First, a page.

Evaluation of the Organoleptic Properties and Free Fatty Acid (FFA) of Cooking Oil in the Selected Stores of Poblacion Malita, Davao Occidental, Philippines
Asian Journal of Chemical Sciences,
The study aimed to evaluate the organoleptic properties and percent (%) free fatty acid (FFA) content of cooking oil, namely Coconut oil, palm oil, and Canola oil, in the selected stores of Poblacion Malita, Davao Occidental Philippines. The study compared the organoleptic properties and % FFA of the cooking oil to the Codex standard of Food and Agriculture Organization (FAO). The study was conducted from August to December 2021. The post-product organoleptic evaluation of organoleptic properties and % FFA content in cooking oils can aid in determining the FFA safety level of cooking oil. A total of 15 samples (10 mL each) of Coconut, Palm and Canola oil were randomly collected from five selected stores. The organoleptic properties of collected oil samples were evaluated by direct inspection following the protocol by Dentali (2013). Free Fatty Acids (FFA) were analyzed using a titration method approved by the American Oil Chemist Society (AOCS). Results revealed that the color of coconut oil samples from the selected stores was very light yellow; canola oils were light yellow, and palm oils from the same stores had a golden yellow color. The taste and odor of coconut, palm, and canola oil samples were neutral, as well as the odor. The organoleptic characteristics of the oil samples were within the Codex Standard of FAO; thus, the products were compliant to the Codex standard. The percentage of FFA content showed that Coconut oil and Canola oil had lower FFA content compared to Palm oil. The average FFA values for each oil group were all compliant to the 2% limit set by industry standards.
- Cooking oil
- % FFA
- quality control
- food safety
How to Cite
Braga JD, Lauzon RD, Galvez LA. Physicochemical Characterization of Used Coconut Oil from Vacuum Frying of Jackfruit (Artocarpus heterophyllus Lam) Pulp EVIARC Sweet Variety as Affected by Frying Cycle. Philippine Journal of Science. 2019:148(4):587-595.
Endo Y. Analytical methods to evaluate the quality of edible fats and oils: The JOCS standard methods for analysis of fats, oils and related materials and advanced methods. J Oleo Sci. 2018; 67(1):1–10.
Foster R, Williamson CS, Lunn J. Briefing Paper: Culinary oils and their health effects. Nutr Bull. 2009;34: 4–47.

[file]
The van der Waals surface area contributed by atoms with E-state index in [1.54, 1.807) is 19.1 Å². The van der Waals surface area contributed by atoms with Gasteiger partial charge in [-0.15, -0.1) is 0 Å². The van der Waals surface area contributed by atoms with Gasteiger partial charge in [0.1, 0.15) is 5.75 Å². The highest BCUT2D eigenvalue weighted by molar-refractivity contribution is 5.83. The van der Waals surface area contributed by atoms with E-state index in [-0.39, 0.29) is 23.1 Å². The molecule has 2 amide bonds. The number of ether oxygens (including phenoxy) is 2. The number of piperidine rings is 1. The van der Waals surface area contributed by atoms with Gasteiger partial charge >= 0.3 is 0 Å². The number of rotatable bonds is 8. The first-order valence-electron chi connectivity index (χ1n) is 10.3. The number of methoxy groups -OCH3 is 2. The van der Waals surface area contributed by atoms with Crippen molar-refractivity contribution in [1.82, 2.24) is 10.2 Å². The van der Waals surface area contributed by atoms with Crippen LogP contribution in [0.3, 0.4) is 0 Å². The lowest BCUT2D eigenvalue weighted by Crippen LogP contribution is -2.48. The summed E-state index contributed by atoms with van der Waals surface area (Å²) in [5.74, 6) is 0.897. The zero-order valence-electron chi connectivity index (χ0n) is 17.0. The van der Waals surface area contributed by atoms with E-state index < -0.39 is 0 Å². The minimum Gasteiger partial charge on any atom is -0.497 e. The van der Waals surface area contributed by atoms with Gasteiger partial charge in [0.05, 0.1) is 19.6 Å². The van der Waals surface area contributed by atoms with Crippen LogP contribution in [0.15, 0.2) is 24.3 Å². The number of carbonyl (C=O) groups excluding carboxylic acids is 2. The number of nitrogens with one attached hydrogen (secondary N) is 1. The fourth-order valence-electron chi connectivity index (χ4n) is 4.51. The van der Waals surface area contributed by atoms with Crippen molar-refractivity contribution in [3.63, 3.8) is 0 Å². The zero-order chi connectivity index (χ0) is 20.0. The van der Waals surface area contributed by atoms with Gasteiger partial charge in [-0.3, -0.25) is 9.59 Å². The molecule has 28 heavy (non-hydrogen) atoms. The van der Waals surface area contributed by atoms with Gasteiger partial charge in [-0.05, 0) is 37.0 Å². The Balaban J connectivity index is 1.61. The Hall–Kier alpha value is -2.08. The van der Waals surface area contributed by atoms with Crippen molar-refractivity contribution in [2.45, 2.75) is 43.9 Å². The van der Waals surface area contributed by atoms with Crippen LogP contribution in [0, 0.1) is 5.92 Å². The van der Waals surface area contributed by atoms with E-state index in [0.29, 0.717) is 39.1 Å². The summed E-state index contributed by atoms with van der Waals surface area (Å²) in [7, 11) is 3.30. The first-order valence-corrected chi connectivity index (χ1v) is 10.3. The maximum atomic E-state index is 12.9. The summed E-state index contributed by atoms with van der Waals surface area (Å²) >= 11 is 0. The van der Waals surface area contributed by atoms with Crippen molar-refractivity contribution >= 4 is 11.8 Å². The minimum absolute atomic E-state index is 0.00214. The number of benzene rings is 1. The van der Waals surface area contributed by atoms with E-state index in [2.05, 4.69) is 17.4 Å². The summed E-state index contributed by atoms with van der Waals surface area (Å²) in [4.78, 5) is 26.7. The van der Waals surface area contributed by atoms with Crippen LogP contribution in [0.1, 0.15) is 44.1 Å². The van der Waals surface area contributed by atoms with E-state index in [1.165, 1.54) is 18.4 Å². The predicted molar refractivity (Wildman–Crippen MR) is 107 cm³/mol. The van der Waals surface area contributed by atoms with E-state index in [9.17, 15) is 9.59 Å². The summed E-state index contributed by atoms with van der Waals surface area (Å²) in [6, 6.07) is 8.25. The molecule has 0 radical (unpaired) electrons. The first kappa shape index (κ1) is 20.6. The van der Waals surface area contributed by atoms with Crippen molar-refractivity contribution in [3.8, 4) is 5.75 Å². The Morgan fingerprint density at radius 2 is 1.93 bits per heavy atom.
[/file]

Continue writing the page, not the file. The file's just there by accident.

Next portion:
Chen, WA, Chiu CP, Cheng WC, Hsu CK, & Kuo MI. Total polar compounds and acid values of repeatedly used frying oils measured by standard and rapid methods. J Food Drug Anal. 2013:21(1), 58–65.
Feiner G. Rancidity of Fat and oils.
Retrieved on 12, May, 2021
Available: https://www.sciencedirect.com/to pics/agricultural-and-biological- sciences/rancidity.
Dand R. The International cocoa trade.
Retrieved on 12, May, 2021
Available:https://www.researchgate.net/pu blication/287040819_The_International_Co coa_Trade_Third_Edition
Mahesar SA, Sherazi STH, Khaskheli AR, Kandhro AA, Uddin A. Analytical approaches for the assessment of free fatty acids in oils and fats. Anal Methods. 2014:6:4956-4963
Almeida DT, Nunes IL, Conde PL, Rosa RPS, Rogério WF, Machado ER. A quality assessment of crude palm oil marketed in Bahia, Brazil. Grasas y Aceites. 2013:64(4):387-394.
Orthoefer FT, List GR. Evaluation of used frying oil. In: Erickson, M.D., editor. Deep Frying Chemistry, Nutrition and Practical Applications. 2nd edition. Champaign, IL: AOCS Press. 2007;329-342.
International Union of Pure and Applied Chemistry (IUPAC). Standard methods for the analysis of oils, fats and derivatives. Oxford: Pergamon. 2012;6.
Simpson B. Comparative studies on the yield and quality of solvent extracted oil from salmon skin. Journal of Food Engineering. 2009;92(3):353-358
Dentali S. American Herbal Products Association. Organoleptic Analysis of Herbal Ingredients. AHPA. Silver Spring MD; 2013.
AOCS. Official methods and recommended practices of the American Oil Chemists’ Society. American Oil Chemists’ Society, Champaign; 1998.
Fisher Scientific, Fairlawn, NJ; 2021.
Retrieved on 12, May, 2021
FAO. The state of food insecurity in the world.
Retrieved on 2, June, 2021 from
Available: https://www.fao.org/publications/ card/en/c/a1e4e8ad-a977-5d6d-8ac2- 4035a981ff6f
Codex Alimentarius Commission. Codex Standard for Named Vegetable Oils (CODEX-STAN 210 - 1999).
Dayrit FM, Buenafe OEM, Chainani ET, De Vera IM, Dimzon IK, Gonzales EG, Santos JE. Standards for Essential Composition and Quality Factors of Commercial Virgin Coconut Oil and its Differentiation from RBD Coconut Oil and Copra Oil. Philippine Journal of Science. 2007;136 (2):119- 129.
Suryani S, Sariani S, Earnestly F, Marganof M, Rahmawati R, Sevindrajuta S, Meurah T, Mahlia I, Fudholi A. A Comparative Study of Virgin Coconut Oil, Coconut Oil and Palm Oil in Terms of Their Active Ingredients. Processes. 2020;8: 402.
Adjonu R, Zhou Z, Prenzler P, Ayton J, Blanchard C. Different Processing Practices and the Frying Life of Refined Canola Oil. Foods. 2019;8:527.
Canadian grain commission. Updated; March 14, 2022.
Available:https://in-research/export quality/oilseeds/canola/2021/09-free-fatty acids.html?fbclid=IwAR0fVUjCd4gj_6WLPQ4CDhbil7yfngsC6PIZiLLJaEph2gPueOj9rdFgphs
Dunford, NT. Edible Oil Quality. FAPC. 2016;197.
Sook Chin Chew, Kar Lin Nyam. Chapter 6 - Refining of edible oils, Editor(s): Charis M. Galanakis, Lipids and Edible Oils, Academic Press. 2020;213-241.
Abstract View: 98 times
PDF Download: 20 times